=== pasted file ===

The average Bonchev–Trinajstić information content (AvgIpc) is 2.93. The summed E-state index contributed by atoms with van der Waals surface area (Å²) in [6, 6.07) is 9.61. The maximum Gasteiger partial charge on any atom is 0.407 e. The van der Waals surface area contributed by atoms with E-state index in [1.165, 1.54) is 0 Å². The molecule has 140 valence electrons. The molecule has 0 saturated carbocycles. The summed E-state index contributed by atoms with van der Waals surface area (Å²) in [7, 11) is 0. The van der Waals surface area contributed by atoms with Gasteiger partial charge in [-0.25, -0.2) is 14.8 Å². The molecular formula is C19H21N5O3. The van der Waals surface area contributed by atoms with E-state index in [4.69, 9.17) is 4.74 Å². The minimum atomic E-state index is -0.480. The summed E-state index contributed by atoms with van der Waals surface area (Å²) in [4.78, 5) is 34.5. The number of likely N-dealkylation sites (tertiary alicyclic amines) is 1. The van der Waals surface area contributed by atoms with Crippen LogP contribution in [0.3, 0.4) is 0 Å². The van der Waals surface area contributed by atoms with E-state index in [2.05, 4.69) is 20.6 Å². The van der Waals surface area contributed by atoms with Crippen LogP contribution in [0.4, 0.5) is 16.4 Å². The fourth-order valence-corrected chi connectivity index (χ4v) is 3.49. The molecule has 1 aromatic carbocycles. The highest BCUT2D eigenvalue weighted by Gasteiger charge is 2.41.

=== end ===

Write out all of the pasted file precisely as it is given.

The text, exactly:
The average Bonchev–Trinajstić information content (AvgIpc) is 2.93. The summed E-state index contributed by atoms with van der Waals surface area (Å²) in [6, 6.07) is 9.61. The maximum Gasteiger partial charge on any atom is 0.407 e. The van der Waals surface area contributed by atoms with E-state index in [1.165, 1.54) is 0 Å². The molecule has 140 valence electrons. The molecule has 0 saturated carbocycles. The summed E-state index contributed by atoms with van der Waals surface area (Å²) in [7, 11) is 0. The van der Waals surface area contributed by atoms with Gasteiger partial charge in [-0.25, -0.2) is 14.8 Å². The molecular formula is C19H21N5O3. The van der Waals surface area contributed by atoms with E-state index in [4.69, 9.17) is 4.74 Å². The minimum atomic E-state index is -0.480. The summed E-state index contributed by atoms with van der Waals surface area (Å²) in [4.78, 5) is 34.5. The number of likely N-dealkylation sites (tertiary alicyclic amines) is 1. The van der Waals surface area contributed by atoms with Crippen LogP contribution in [0.3, 0.4) is 0 Å². The van der Waals surface area contributed by atoms with E-state index in [2.05, 4.69) is 20.6 Å². The van der Waals surface area contributed by atoms with Crippen LogP contribution in [0.4, 0.5) is 16.4 Å². The fourth-order valence-corrected chi connectivity index (χ4v) is 3.49. The molecule has 1 aromatic carbocycles. The highest BCUT2D eigenvalue weighted by Gasteiger charge is 2.41.